Training and education of staff

Explanatory Memorandum of the Anti-Money Laundering Law

Comments and recommendations by the NBB

The effectiveness of the AML/CFTP policy of financial institutions depends largely on the ability of their staff and representatives to contribute to its implementation. This ability depends on their technical knowledge and their awareness of the critical need to prevent ML/FT transactions, both of which are the responsibility of the AMLCO (see “Governance” page).

1. Education

The AMLCO should educate the staff of his financial institution about the ML/FT risks to which it is exposed, taking into account the broader national and international environment in which it operates, and about the reasons why it is necessary to reduce these ML/FT risks.  The education thus consists in disseminating general AML/CFTP information to all staff members. This information can take various forms: company letters, intranet, meetings, etc. Through this process, staff are and remain informed of the risks, including ML/FT methods, trends and typologies, as well as of the risk-based approach implemented by the financial institution to reduce and manage these risks.

2. Training

In addition to the general education, the AMLCO should ensure that a (theoretical and practical) AML/CFTP training is provided to guarantee that the persons concerned by the AML/CFTP risks are effectively able to implement the AML/CFTP measures in effect in the financial institution. The NBB recommends that, as far as possible, this training be provided by the AMLCO or members of its team, where appropriate, in association with the department in charge of staff training. Nevertheless, if this task is outsourced to a third party, the AMLCO should ensure (i) that the subcontractor has the required AML/CFTP knowledge to guarantee the quality of the training to be provided, (ii) that the management conditions of the outsourcing are set and respected, and (iii) that the content of this training is adapted to the specific features of the financial institution concerned and that the field experience of the institution’s AMLCO is properly reflected in the training (see below).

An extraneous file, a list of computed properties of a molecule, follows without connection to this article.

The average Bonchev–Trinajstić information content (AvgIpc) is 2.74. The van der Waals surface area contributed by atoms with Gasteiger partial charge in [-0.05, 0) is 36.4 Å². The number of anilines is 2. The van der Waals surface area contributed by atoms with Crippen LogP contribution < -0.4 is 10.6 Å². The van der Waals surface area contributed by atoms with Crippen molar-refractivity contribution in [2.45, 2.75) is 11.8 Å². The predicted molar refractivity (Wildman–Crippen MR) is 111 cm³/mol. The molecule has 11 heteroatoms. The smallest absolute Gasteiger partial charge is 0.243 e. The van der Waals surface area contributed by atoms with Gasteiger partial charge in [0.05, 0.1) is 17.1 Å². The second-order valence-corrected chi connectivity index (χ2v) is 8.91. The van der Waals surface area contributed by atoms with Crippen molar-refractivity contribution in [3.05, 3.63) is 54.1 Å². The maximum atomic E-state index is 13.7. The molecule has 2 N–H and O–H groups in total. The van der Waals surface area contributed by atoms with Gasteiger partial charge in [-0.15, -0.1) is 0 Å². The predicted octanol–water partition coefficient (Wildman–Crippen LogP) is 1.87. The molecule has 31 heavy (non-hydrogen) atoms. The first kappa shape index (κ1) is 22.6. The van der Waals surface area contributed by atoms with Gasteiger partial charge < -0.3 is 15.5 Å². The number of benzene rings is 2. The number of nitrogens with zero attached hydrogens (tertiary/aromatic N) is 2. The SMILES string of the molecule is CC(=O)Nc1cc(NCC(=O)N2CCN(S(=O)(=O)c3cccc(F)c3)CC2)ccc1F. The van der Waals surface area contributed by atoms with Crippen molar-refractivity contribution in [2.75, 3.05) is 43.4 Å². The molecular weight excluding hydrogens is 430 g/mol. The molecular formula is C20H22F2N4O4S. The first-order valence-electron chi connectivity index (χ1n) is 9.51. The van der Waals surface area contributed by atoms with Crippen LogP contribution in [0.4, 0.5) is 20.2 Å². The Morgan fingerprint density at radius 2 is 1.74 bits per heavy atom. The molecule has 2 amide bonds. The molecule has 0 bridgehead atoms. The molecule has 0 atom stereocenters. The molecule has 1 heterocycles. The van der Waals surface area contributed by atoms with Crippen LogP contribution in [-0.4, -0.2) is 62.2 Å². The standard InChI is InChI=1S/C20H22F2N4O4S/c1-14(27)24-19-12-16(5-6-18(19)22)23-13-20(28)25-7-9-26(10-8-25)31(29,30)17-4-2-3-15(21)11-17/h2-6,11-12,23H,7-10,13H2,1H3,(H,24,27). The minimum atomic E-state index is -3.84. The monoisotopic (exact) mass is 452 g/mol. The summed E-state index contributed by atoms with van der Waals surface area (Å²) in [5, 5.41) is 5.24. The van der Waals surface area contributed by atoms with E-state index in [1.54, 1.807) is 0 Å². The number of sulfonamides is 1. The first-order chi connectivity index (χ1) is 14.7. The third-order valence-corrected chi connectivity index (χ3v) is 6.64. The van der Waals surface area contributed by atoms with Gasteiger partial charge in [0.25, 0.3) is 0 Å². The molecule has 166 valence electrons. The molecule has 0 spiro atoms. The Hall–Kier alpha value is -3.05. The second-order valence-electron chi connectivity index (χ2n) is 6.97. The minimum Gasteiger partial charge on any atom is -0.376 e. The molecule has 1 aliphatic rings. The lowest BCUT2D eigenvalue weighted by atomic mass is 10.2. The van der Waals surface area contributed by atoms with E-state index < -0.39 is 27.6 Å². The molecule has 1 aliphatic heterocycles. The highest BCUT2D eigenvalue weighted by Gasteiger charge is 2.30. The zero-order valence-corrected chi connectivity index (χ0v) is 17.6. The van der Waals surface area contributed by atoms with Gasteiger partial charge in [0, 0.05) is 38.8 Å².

As regards the ratione personae scope, the training should cover all staff (irrespective of their status) of the financial institution who are concerned by the ML/FT risks, as well as its independent agents (not brokers) and, if the financial institution is an electronic money institution, its distributors. 

The training procedures must be adapted to the financial institution's organisation and take account of its nature and size, as well as of its ML/FT risk profile.

The subject of the training to be provided must be proportionate to the ML/FT risks to which the persons to whom it is provided, may be exposed. A distinction can be made in this respect between:

  • persons working in the compliance function under the responsibility of the AMLCO: training should be thorough and cover all AML/CFTP aspects, thus enabling the financial institution to comply with all its AML/CFTP obligations;
  • persons in contact with customers or instructed with carrying out their transactions (employees, agents and distributors): training should enable them to detect atypical transactions effectively and to alert the AMLCO as soon as possible in accordance with internal procedures; 
  • persons responsible for developing procedures or software or other tools applicable to activities that are sensitive to ML/FT risk: this training must enable them to adequately integrate the AML/CFTP issue.

The training program may include several sessions which, in accordance with the Anti-Money Laundering Law, are defined taking into account the tasks performed by the persons concerned and their exposure to ML/FT risks. In general however, the NBB recommends that all training sessions cover the following aspects:

  1. all Belgian legal and regulatory AML/CFTP obligations applicable to financial institutions (overall risk assessment and risk classification, individual risk assessment, due diligence requirements, detection and analysis of atypical transactions, reporting of suspicions, embargoes, freezing of assets, electronic transfers of funds, etc);

  2. the internal organisation, i.e. the risk-based approach and the policies, procedures, implementation processes of the institution and the existence of an internal reporting procedure ("internal whistleblowing");

  3. the experience acquired within the institution and, in particular the cases of atypical transactions identified previously;

  4. recent developments with regard to the ML/FT phenomenon in practice (typologies, risk factors, etc.);

  5. the existence within the NBB of a reporting procedure ("external whistleblowing": see Article 11, § 1, paragraph 3 of the Anti-Money Laundering Law).

The NBB also reminds financial institutions that training should be updated in the light of any changes in legislative and regulatory provisions and, more generally, of any changes affecting the AML/CFTP organisation.

As regards the frequency of training, it should be provided both when new staff are recruited (short-term training after entry into service), and on an ongoing basis whenever updating is necessary, in particular as a result of changes in the identified risks or in the organisation of the financial institution.

The NBB also recommends setting up a system for monitoring training and verifying the good understanding of the substance by the staff concerned. To this end, the staff concerned can be asked to take a test after the training. The financial institution should also be able to demonstrate to the NBB the trainings taken by the staff involved in the ML/FT risks, as well as by the agents and the distributors.

Disclaimer: This English text is an unofficial translation and may not be used as a basis for solving any dispute